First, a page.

Last week an emerging author asked me whether she should advertise on Facebook or on Amazon’s marketing services.
Another wanted my help optimizing SEO for the website he’s building in support of his first novel.
Another wondered how to get his debut non-fiction book discovered by a bigger audience. Yet another new author had questions about the best color buy button for the landing page of her inaugural release, still weeks away, and which call-to-action text to use.
Someone else wondered which twitter hashtags work best at book launch. Or if his logo should be in .png or .jpeg format. Whether her author website’s header should be more purple. Which shape bookmark to give out.
Questions for another time
What these emerging authors all have in common: zero to one books available. And time to ask these questions.
I love these authors and their enthusiasm. I want them all to succeed.
And to be clear, these are tasks I help authors implement. But those are questions for another time.
Emerging authors – ask these questions
The right questions for these authors now are about how to write better and connect with that first devoted audience.
The right questions are about creating a base-level author platform – an absolute must for career author success. That platform is:
- a minimal website
- a mailing list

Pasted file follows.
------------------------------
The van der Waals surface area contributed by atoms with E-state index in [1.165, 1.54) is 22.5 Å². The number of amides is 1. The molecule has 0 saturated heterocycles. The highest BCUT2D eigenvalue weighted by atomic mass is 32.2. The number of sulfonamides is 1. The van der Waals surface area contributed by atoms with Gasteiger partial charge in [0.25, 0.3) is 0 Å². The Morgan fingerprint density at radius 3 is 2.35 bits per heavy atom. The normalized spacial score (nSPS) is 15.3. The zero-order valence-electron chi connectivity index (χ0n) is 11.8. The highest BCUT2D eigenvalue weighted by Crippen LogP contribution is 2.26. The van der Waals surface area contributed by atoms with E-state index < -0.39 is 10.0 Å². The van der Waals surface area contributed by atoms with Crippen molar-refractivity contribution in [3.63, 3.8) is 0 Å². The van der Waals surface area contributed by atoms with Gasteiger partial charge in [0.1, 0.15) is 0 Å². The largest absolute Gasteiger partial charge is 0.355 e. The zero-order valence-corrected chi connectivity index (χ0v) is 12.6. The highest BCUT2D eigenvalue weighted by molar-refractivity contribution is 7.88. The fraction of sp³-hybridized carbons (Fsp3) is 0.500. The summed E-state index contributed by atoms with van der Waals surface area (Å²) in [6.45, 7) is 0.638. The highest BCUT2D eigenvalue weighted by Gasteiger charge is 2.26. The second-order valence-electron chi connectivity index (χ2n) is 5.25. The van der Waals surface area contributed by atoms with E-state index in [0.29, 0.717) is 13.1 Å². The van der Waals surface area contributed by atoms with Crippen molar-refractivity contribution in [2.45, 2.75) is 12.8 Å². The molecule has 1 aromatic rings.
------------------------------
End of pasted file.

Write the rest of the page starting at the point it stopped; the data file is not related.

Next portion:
- interaction at one place online where the types of people who read the types of things you write hang out.
No amount of SEO wizardry or optimized ads should be any part of that, yet.
For emerging or beginning or debut authors, asking the right questions keeps the focus where it belongs. On how to create the capacity and motivation to write more. How to best study and practice and respond to discriminating critique so that you can learn your craft better.
More to love
All to give your eventual audience more to love once they discover you. To give the commercial marketplace more opportunities to reward you when those first readers can’t get enough of the stories you tell. To learn more about the people who will love what you do, so that when you can finally say, “Here. I made this,” you’ll have enough resonant words to turn them into lifelong fans.
No matter what color buy button you have.
Have questions of your own to ask, for wherever you are in your writing career? Find us on Facebook.